It’s hard to believe, but an estimated 2.6 billion people in the developing world—nearly a third of the global population—still lack access to basic sanitation services. This presents a significant hygiene risk, especially in densely populated urban areas and slums where contaminated drinking water can spread disease rapidly. Every year, some 1.5 million children die from diarrhea caused by poor sanitation and hygiene.
It is in these crowded cities, too, that food security is weakened by the lack of clean, nutrient-rich soil as well as growing space available for local families.
But there is an inexpensive solution to both problems. A recent innovation, called the Peepoo, is a disposable bag that can be used once as a toilet and then buried in the ground. Urea crystals in the bag kill off disease-producing pathogens and break down the waste into fertilizer, simultaneously eliminating the sanitation risk and providing a benefit for urban gardens. After successful test runs in Kenya and India, the bags will be mass produced this summer and sold for U.S. 2–3 cents each, making them more accessible to those who will benefit from them the most.
In post-earthquake Haiti, where many poor and homeless residents are forced to live in garbage heaps and to relieve themselves wherever they can find privacy, SOIL/SOL, a non-profit working to improve soil and convert waste into a resource, is partnering with Oxfam GB to build indoor dry toilets for 25 families as well as four public dry toilets. The project will establish a waste composting site to convert dry waste into fertilizer and nutrient-rich soil that can then be used to grow vegetables in rooftop gardens and backyards.
In Malawi, Stacia and Kristof Nordin’s permaculture project (which Nourishing the Planet co-director Danielle Nierenberg visited during her tour of Africa) uses a composting toilet to fertilize the crops. Although these units can be expensive to purchase and install, one company, Rigel Technology, manufactures a toilet that costs just US$30 and separates solid from fluid waste, converting it into fertilizer. The Indian non-profit Sulabh International also promotes community units that convert methane from waste into biogas for cooking.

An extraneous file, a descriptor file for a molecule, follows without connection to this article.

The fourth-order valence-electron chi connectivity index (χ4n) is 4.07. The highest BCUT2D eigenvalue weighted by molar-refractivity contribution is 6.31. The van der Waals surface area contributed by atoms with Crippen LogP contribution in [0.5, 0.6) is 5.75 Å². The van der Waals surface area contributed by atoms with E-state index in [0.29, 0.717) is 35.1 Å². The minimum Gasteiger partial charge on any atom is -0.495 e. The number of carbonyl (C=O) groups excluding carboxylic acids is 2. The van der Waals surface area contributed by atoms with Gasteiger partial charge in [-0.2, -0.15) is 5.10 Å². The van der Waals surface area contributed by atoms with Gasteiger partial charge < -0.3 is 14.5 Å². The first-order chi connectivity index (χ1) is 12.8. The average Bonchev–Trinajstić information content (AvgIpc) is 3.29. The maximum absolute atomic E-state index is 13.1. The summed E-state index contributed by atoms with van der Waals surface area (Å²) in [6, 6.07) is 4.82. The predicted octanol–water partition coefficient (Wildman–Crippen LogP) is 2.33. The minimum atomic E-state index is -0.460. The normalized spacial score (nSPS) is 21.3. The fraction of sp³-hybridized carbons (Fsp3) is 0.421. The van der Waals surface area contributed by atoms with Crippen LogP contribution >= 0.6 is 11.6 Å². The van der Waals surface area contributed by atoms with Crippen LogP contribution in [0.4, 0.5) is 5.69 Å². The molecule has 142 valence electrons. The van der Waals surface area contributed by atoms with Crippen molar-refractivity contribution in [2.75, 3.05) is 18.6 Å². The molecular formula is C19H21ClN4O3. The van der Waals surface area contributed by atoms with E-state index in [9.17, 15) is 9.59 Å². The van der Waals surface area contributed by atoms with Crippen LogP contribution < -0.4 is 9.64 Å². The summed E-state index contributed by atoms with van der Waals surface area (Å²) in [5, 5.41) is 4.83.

On a larger scale, wetlands outside of Calcutta, India, process some 600 million liters of raw sewage delivered from the city every day in 300 fish-producing ponds. These wetlands produce 13,000 tons of fish annually for consumption by the city’s 12 million inhabitants. They also serve as an environmentally sound waste treatment center, with hyacinths, algal blooms, and fish disposing of the waste, while also providing a home for migrating birds and an important source of local food for the population of Calcutta. (See also “Fish Production Reaches a Record.”)
Aside from cost and installation, the main obstacles to using human waste to fertilize crops are cultural and behavioral. UNICEF notes in an online case study that a government-run program in India provided 33 families in the village of Bahtarai with latrines near their houses. But the majority of villagers still preferred to use the fields as toilets, as they were accustomed to doing their whole lives. “It is not enough just to construct the toilets,” said Gaurav Dwivedi, Collector and Bilaspur District Magistrate. “We have to change the thinking of people so that they are amenable to using the toilets.”
In many parts sub-Saharan Africa, 60 percent of children come to school in the morning without breakfast, if they attend school at all. Many suffer from health and developmental problems, including stunted growth. Exhausted from hunger and poor nutrition, they often have trouble paying attention and learning during class.
The United Nations World Food Programme (WFP) provides school meals for about 20 million children in Africa. While some national governments, including in Côte d'Ivoire, have provided school meals for decades, the food, fuel, and financial crises of 2007-08 highlighted the role that school nutrition programs can play in not only improving education, health, and nutrition, but also providing a safety net for children living in poverty. For some children, these programs provide the only real meal of the day.
Improved school menus provide students with much-needed nutrition while also creating an incentive for both students and parents to keep up regular attendance. Some programs include a take-home ration, targeted specifically at improving the attendance of girls. In exchange for an 80-percent attendance rate for one month, for example, students are able to take home a jug of vegetable oil to their family. Students also often share the nutrition information they learn at school with family members, helping to improve the nutritional value of meals made at home.
Earlier this year, the Partnership for Child Development (PCD), in partnership with the WFP and with funding from the Bill & Melinda Gates Foundation, launched the Home Grown School Feeding (HGSF) program. HGSF, modeled in part after programs developed by the New Partnership for Africa's Development (NEPAD), works with governments to develop and implement school feeding programs, improving the diets and education of students while also creating jobs and supporting local agriculture.